On the last This Week in Tech, I was pleasantly surprised to hear the always interesting Jason Calacanis voice support for nuclear power; and even more surprised to hear soft-liberal host Leo Laporte echo mild agreement with this. Good for them!
But then they had to revert to form when they, along with Natali Del Conte and Patrick Norton expressed unanimous disapproval of McCain's Internet Freedom Act, since they are all--"of course"--in favor of net neutrality rules imposed by the FCC. McCain's proposed statute would block the FCC's proposed net neutrality rules, which would forbid network providers (e.g. cable companies, telcos, and wireless carriers) from selectively blocking certain types of Internet use.
Got that? The techno-pundits are against regulation (by cable companies) ... so they favor regulation (by the FCC) of the cable companies ... so they oppose government legislation regulating a government agency. They sit there fuming about how disgusting McCain's draft legislation is. So they see that the state is terrible. Yet it doesn't occur to them that it might be a bad idea to trust the government to oversee the Internet. They are against regulation of the Internet, so they support ceding power to the government to ... decide how and whether the Internet should be regulated. It doesn't occur to them that we should simply favor property rights, individual freedom, and the free market. The closest any of them come to this position is John Dvorak, who has a libertarian and contrarian streak, and who often observes on TWIT that there's nothing wrong with tiered pricing--charging more for a fatter pipe, etc.
Is "no regulation of network providers" the libertarian position? It clearly would be if the network providers were purely private. In the libertarian view private property owners determine how their property may be used. There is no "right" to access the Internet. A private network provider ought to be able to offer service on whatever terms he wants; and consumers to accept or reject it. Tiered services, deep packet inspection, prohibition of certain types of uses or even certain types of content--that's up to the providers and customers and whatever deal they agree to. We libertarians believe in "capitalist acts between consenting adults," to use Nozick's phrase (see Rothbard's earlier formulation).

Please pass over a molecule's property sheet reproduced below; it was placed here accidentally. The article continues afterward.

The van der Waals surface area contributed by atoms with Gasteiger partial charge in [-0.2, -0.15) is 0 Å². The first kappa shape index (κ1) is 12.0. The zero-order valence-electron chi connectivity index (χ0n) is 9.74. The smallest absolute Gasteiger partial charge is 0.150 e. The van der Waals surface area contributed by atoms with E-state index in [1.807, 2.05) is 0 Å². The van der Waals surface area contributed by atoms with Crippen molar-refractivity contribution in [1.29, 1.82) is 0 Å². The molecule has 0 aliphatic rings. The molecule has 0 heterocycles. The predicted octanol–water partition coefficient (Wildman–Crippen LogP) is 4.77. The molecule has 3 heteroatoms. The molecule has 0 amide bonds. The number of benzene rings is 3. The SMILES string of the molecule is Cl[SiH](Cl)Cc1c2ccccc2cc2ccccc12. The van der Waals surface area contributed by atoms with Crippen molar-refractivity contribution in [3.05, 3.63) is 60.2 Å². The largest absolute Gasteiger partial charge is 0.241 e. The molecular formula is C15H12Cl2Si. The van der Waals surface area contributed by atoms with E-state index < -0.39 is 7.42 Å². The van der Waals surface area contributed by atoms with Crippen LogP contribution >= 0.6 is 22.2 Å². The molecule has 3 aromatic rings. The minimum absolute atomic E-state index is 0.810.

But because of various degrees of corporatism--state favors and protectionism, tax funding of infrastructure, etc.--the service providers are arguably not 100% private. But the solution is not to regard them as essentially part of the state and thus fair game for regulation, but to pair our call for no state regulation of the Internet (no net neutrality regulations) with a call for the abolition of all forms of corporatism, such as various laws that work out protecting larger companies (tax funded subsidies, IP law, wage and hour legislation, mandatory worker benefits, labor union legislation, minimum wage, incorporation statutes [note: this does not mean I think that limited liability is a privilege conferred by the state on corporations], and so on).
This is my take, anyway. I am not aware of much informed libertarian analysis on the net neutrality issue. Kevin Carson pointed me to Jim Lippard as "one of the better libertarian writers on net neutrality"--I'll have to take a deeper look, but from a quick glance I'm not sure he's a libertarian; here he writes, e.g., "providers shouldn't be able to block access to competitors' services"--should be able? This seems to presuppose the legitimacy of an overarching state regulation, which is certainly not libertarian.